The majority of Tongoy's residents work seasonally, during the heavy tourist trade period occurring annually between January and February. Another large source of local employment is in the seafood factories which package and export a variety of fish and shellfish products, chiefly using sole, turbot, Eastern Oyster and macha (Mesodesma donacium a surf clam peculiar to Chile). The agro-industrial sector is concentrated in the Hacienda el Tangue area of Tongoy (250 inhabitants), next to the village of Puerto Aldea (50 inhabitants).
Puerto Aldea is the site of an ancient Chilean Navy base. Today, UNITAS naval exercises, with the participation of the United States, are conducted at the location during spring months (UNITAS is a 1960 established, annual, multinational naval deployment exercise in which United States Navy vessels circumnavigate the South American continent, participating in maneuvers with local navies). The section is also home to a lighthouse, a new pier for local fishermen, and is known for the excellence of goatcheese produced by the locals. In 2002, destruction of land mines was carried out in the segregated naval area, in accordance with the Treaty of Ottawa.
Prior to 1894, Tongoy was an autonomous commune, however in 1929 it was incorporated into the Department (an administrative division) of Ovalle. During the 1970s, during a regionalization redistricting campaign, Tongoy was integrated into the Province of Elqui, thus becoming part of the commune of Coquimbo. At present, Today Tongoy remains a part of the Commune of Coquimbo, and it is technically administered as a delegación municipal (municipal delegation).
During January, 2006, Chile's undersecretary of Regional Development, Adriana Delpiano, announced that "no veía con malos ojos a Tongoy como comuna" (she looked favorably on making Tongoy a discrete commune). Soon thereafter, Chile's President, Ricardo Lagos announced a government project that would create the Commune of Tongoy, granting the Tongoy area long-sought autonomy by administratively separating it from Coquimbo. But as of 2012 no significant progress has been made in that direction.
Places of interest
- Playa Socos: a 4.8 kilometer beach of sparking white sand.
- Playa Grande: an extensive beach running 26 kilometers along Chile's coast.
- Humedales de Pachingo (also called Tongoy): an undeveloped area protected by the Chile's Ministry of National Assets as a government protected nature preserve under the international Ramsar Convention. It is considered an excellent spot for birdwatching.
- Poet, Víctor Domingo Silva's home, where he was born and lived for many years.
- Víctor Domingo Silva Park: Located at the top of the peninsula, from which grand views of the area are possible. In its highest part there is a statue of the Virgin Mary and Baby Jesus crowned by a cross.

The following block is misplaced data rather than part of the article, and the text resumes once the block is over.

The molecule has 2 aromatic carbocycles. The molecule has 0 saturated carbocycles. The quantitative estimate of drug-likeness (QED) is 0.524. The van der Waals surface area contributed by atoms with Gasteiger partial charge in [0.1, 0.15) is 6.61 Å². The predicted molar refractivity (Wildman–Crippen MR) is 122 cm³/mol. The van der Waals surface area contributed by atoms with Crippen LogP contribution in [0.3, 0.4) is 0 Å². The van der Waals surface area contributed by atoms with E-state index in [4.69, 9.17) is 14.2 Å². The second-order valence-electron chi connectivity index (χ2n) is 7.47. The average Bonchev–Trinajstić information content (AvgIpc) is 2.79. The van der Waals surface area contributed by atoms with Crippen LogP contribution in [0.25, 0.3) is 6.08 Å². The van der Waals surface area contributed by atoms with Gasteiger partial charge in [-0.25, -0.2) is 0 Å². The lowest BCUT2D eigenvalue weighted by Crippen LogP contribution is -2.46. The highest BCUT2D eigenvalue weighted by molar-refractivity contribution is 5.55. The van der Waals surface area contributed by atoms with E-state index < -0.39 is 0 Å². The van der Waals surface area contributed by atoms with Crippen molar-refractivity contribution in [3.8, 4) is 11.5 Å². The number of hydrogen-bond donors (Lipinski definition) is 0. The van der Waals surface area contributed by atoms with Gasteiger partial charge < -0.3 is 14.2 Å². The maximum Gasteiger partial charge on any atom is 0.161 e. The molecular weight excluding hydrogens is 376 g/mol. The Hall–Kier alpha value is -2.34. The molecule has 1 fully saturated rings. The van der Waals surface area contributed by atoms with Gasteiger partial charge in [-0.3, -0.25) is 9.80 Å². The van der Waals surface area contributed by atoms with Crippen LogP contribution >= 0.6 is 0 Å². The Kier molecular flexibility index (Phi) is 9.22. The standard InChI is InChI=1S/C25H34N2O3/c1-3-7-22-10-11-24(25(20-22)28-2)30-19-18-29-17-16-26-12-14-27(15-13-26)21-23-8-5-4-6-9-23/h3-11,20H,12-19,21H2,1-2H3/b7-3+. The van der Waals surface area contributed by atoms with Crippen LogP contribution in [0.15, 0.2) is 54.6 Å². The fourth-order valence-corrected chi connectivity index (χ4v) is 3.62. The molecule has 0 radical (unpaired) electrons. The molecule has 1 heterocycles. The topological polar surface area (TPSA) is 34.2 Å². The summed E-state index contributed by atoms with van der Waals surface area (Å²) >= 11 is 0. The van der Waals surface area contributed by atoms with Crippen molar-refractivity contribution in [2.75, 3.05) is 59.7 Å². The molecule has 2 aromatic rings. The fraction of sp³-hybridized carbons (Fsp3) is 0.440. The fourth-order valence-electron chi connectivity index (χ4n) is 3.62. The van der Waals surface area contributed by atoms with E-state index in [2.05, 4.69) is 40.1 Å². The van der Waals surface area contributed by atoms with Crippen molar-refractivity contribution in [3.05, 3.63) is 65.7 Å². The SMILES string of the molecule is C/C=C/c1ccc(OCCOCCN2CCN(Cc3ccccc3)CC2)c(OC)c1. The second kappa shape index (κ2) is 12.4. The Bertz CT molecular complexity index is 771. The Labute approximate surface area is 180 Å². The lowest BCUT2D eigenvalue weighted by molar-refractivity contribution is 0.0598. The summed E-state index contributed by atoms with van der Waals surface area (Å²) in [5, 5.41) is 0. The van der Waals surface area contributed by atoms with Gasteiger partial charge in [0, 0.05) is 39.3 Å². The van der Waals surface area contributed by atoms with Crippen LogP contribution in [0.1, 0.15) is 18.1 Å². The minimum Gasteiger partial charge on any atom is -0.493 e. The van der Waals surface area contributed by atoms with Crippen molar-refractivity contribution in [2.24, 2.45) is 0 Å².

- Hacienda el Tangue: a country estate collectivized during Chile's agrarian reform movement. It is administered by an efficient growers' co-operative and produces various cheeses, among other agricultural products.
- Puerto Aldea: A small, quaint village located to the south of Playa Grande.
- Bosque de Fray Jorge National Park, located about 40 km (25 mi) South from Tongoy, has been declared a World Biosphere Reserve by UNESCO.
- Conchales de Pachingo: an area with abundant mollusc shells.
- Puerto Velero and Playa Blanca: hotel complexes and rental departments located at the head of Socos beach, which provide a variety of attractions and services for tourists.
- Letsgochile.com Tongoy Mapudungún translation
- Tongoy. From the Spanish-language Wikipedia. Retrieved April 25, 2006.
- Chango. From the Spanish-language Wikipedia. Retrieved April 26, 2006.
- Pique de Tamaya. From the Spanish-language Wikipedia. Retrieved April 27, 2006.
- Fundación Chile. From the Spanish-language Wikipedia. Retrieved April 28, 2006.
- International Congress of Parasitology (2006). Abstract of Infestation of the surf clam Mesodesma donacium by the worm Polydora bioccipitalis in northern Chile. By Dr. Jürgen Laudien. Retrieved April 28, 2006.
- Latin America Working Group Education Fund (2003). Exercise: UNITAS. Retrieved April 29, 2006.
- Comuna de Chile. From the Spanish-language Wikipedia. Retrieved April 29, 2006.
- Departamento. From the Spanish-language Wikipedia. Retrieved April 29, 2006.
- Gotolatin (TM) 2000. Bosque Fray Jorge National Park. Retrieved April 29, 2006.
- www.lun.com (2006). Espir Aguad, el misterioso hombre que regala asados en Tongoy. Retrieved April 29, 2006.
- (Spanish) Tongoy tourism website showing maps of the area and detailing tourist attractions and lodgings.
- (Spanish) National wildlife website detailing nature and birdwatching in Tongoy.
- Commercial website of a major Tongoy seafood producer.